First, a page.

Artists make cool things. They ask questions. They build whatthey imagine.

Over five years ago, artists envisioned an art center where manyothers saw only an old, skewed, sizeable and woefully imperfectbuilding on Mountain View Drive. Artists latched onto thepossibilities: A multi-disciplinary art house; a creative space; aclearinghouse of ideas, art making, and community.

Studies were done and reports issued. Politics and money wereinvolved; social engineering and economic development, too.

Leaders and funders wanted to invigorate Mountain View byturning it into a hotbed of cultural activity via top-downcommunity building. Collaboration between organizations, artists,and funders generated a plan, a vision, and people eager to do thework. "Let's bring the artists," they said.

Artists inspire ideas. They make things happen. They sparkchange.

The Anchorage Community Land Trust property that the MTS Gallerycalled home also provided space for individual artists, and groupslike Alaska Theatre of Youth and Anchorage Opera, but the objectivecentered on turning the site into a cohesive multi-disciplinaryarts center. The Rasmuson Foundation committed $3.5 million towardthe project pending a complete proposal, and soon the sign thatsaid "Mobile Trailer Supply" became known as MTS-the little artengine that could, and would for nearly six years present some ofthe most eclectic and exciting art exhibits and performance art ofthe last decade.

What MTS needs to make the building a place for writers, visualartists, dancers, musicians, youth, elders and more is $10 million,but what MTS will get is one last blowout before the building getsrazed to make way for another nonprofit in need of more space: theSpecial Olympics.

Artists go with the flow. They move from one thing to the next.They know how to throw a party.

The group of artists called Trailer Art Center (TAC), anonprofit committed to establishing a multi-disciplinary art spacein Anchorage, threw its first major event at MTS in 2005,appropriately calling it "The Artists Have Landed."

This Saturday's farewell party, "The Artists Have Left theBuilding," will most certainly outdo the first, if only becauseheart and soul and countless hours have gone into the MTS over allthese years. Over the past few weeks, a crew has cleaned up andcleared the bays and spaces, prepared the parking lot and outdoorareas, and produced art specifically for the party.

And like the first big party six years ago, this year's eventenlists the resources and expertise of the folks who bring us theSpenard Studio Party every year to put on a micro-granting yee-hawaffair to support two individual artists, Allison Warden and EnzinaMarrari.

Here's a quick rundown on the scene: "The Artists Have Left theBuilding" will include body painting, an indoor jazz club, anoutdoor barbeque, the visual art exhibition "The Salon Des AdieuMobile Trailer Supply," and an outdoor stage headlined by Pamyuaand a slew of bands like Shy Bones, AKU-MATU, Bar Room Flowers, andthe Church of Funk.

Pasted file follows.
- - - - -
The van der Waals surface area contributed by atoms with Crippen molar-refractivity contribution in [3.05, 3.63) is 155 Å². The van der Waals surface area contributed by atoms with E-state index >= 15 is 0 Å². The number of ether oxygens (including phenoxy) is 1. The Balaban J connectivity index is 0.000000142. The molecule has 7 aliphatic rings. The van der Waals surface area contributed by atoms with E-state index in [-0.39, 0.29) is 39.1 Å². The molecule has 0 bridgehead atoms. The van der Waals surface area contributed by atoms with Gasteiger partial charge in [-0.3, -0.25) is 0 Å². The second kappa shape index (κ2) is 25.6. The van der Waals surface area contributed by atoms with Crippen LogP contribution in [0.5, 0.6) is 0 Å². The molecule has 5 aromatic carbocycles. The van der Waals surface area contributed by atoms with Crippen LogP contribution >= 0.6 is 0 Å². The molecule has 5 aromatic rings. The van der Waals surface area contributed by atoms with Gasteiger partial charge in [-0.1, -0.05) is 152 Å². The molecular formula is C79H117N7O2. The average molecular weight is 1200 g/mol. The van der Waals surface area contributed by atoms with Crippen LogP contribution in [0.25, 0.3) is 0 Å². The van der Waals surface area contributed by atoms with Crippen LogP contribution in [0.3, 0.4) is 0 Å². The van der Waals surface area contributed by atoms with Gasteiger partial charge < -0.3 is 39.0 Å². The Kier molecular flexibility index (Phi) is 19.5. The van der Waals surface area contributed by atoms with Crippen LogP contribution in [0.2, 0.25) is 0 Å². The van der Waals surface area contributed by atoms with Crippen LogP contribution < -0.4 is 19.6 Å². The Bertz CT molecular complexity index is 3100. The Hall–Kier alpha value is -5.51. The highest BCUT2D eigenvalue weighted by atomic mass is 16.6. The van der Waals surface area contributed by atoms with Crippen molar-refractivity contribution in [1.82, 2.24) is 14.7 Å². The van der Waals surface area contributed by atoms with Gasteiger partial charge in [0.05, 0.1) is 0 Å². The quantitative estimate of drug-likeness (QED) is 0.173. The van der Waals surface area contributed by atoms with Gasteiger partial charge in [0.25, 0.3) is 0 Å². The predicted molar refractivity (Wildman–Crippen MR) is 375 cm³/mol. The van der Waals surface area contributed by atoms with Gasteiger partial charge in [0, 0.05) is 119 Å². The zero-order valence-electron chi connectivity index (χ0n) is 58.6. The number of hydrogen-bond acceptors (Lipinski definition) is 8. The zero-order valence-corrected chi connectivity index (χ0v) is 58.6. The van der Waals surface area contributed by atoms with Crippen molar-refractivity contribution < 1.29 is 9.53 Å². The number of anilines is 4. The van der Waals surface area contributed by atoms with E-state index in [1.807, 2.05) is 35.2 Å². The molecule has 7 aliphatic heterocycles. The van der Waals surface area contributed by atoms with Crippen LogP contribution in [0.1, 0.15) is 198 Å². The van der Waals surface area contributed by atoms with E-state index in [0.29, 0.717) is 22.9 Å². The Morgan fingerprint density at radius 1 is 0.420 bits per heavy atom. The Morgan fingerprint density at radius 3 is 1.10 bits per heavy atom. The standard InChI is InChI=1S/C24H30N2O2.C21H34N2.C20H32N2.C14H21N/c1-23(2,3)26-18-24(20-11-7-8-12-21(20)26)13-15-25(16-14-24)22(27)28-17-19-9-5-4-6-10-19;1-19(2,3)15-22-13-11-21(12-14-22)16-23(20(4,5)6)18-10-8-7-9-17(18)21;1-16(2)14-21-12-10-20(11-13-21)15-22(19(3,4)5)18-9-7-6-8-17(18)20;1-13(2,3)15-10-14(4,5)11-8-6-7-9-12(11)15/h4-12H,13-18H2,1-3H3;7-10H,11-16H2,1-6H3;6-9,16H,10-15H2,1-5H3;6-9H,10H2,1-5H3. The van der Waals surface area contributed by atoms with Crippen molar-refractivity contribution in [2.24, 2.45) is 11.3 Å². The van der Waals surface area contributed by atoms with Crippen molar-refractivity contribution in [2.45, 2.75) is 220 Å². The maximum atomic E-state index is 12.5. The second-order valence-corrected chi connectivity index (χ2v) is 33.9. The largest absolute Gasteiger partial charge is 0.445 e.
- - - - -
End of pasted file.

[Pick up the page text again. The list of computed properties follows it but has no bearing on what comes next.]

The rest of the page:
The concept of creative competition will rule the day, withyoung people reading slam poetry, and a series of battles, like thedance-off between the Momentum and Pulse dance companies, a bikecompetition between Off the Chain and Bicycle Commuters ofAnchorage, and the battle between the Spenard Defense Forcetrebuchet and a behemoth building condemned to obliteration.

Sadness and madness will permeate the event, but so willappreciation, reflection, celebration, and release.

The recipients of the event's micro-grants sense the bittersweetquality of their good fortune. Both Marrari and Warden haveperformed in the MTS Gallery, and both can now use financialsupport for artist residencies.

Marrari, the winner of the most recent Object Runway show put onby the International Gallery of Contemporary Art, got accepted intoan artist residency in Buenos Aires to continue working on wearableart pieces. "The Artists Have Left the Building" has the potentialto offset enough of her airfare and time lost from work to make thetrip doable.

During the party, Marrari will do an interactive performancepiece called "meAt maRkeT" at 9 p.m. in which she will appear inwhite paint with "cuts" or portions of her body demarcated andavailable for purchase so that buyers can paint what they like.

In part, the piece serves as a commentary on bodies, she said ina mammoth text, particularly the female body "as objects, as partson display for a price. How we/I/women typically hold our bodies toa standard that is sold to us by virtually all media. How we areoften 'selling' ourselves to friends, colleagues, lovers, thecheckout clerk, etc., painting ourselves the way we want to beseen."

Many of her own pieces are self-portraits, each containing apiece of herself, she said, "so in this performance I am quiteliterally selling myself."

She feels both terrified and fascinated about the piece,vulnerable yet eager to see what people will paint on her flesh. Inher last performance art piece at MTS, she and others cut off herhair and shaved her head in a poignant exploration of identity andhumanity through our values and beliefs about human hair.

Artists use the mundane to open minds. They gather andaccumulate. They understand the value of bonfires.

The Artists Have Left the Building kicks off at 4 p.m.Saturday and continues into the night and next morning at the MTSGallery on 3142 Mountain View Drive. Admission is free, but bringcheckbooks and cash to donate toward beer and food, art, and thearsenal for the trebuchet. Find out more on Facebook,http://www.facebook.com/event.php?eid=162519757139533

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